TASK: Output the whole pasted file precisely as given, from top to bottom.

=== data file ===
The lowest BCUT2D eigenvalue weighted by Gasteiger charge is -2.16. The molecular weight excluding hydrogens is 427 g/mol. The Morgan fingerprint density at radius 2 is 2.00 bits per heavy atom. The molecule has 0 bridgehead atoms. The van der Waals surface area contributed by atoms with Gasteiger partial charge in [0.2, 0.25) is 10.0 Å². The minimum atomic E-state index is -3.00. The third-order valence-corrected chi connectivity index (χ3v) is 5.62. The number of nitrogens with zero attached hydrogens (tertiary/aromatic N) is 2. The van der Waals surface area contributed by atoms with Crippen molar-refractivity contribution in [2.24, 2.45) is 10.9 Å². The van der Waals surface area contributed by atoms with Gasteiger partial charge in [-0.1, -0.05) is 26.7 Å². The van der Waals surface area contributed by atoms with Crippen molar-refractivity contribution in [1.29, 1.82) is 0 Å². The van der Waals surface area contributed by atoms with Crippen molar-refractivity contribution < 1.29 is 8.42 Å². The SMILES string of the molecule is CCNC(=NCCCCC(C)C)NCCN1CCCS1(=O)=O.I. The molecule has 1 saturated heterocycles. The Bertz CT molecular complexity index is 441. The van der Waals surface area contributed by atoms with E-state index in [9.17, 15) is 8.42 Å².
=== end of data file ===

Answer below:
The lowest BCUT2D eigenvalue weighted by Gasteiger charge is -2.16. The molecular weight excluding hydrogens is 427 g/mol. The Morgan fingerprint density at radius 2 is 2.00 bits per heavy atom. The molecule has 0 bridgehead atoms. The van der Waals surface area contributed by atoms with Gasteiger partial charge in [0.2, 0.25) is 10.0 Å². The minimum atomic E-state index is -3.00. The third-order valence-corrected chi connectivity index (χ3v) is 5.62. The number of nitrogens with zero attached hydrogens (tertiary/aromatic N) is 2. The van der Waals surface area contributed by atoms with Crippen molar-refractivity contribution in [2.24, 2.45) is 10.9 Å². The van der Waals surface area contributed by atoms with Gasteiger partial charge in [-0.1, -0.05) is 26.7 Å². The van der Waals surface area contributed by atoms with Crippen molar-refractivity contribution in [1.29, 1.82) is 0 Å². The van der Waals surface area contributed by atoms with Crippen molar-refractivity contribution < 1.29 is 8.42 Å². The SMILES string of the molecule is CCNC(=NCCCCC(C)C)NCCN1CCCS1(=O)=O.I. The molecule has 1 saturated heterocycles. The Bertz CT molecular complexity index is 441. The van der Waals surface area contributed by atoms with E-state index in [9.17, 15) is 8.42 Å².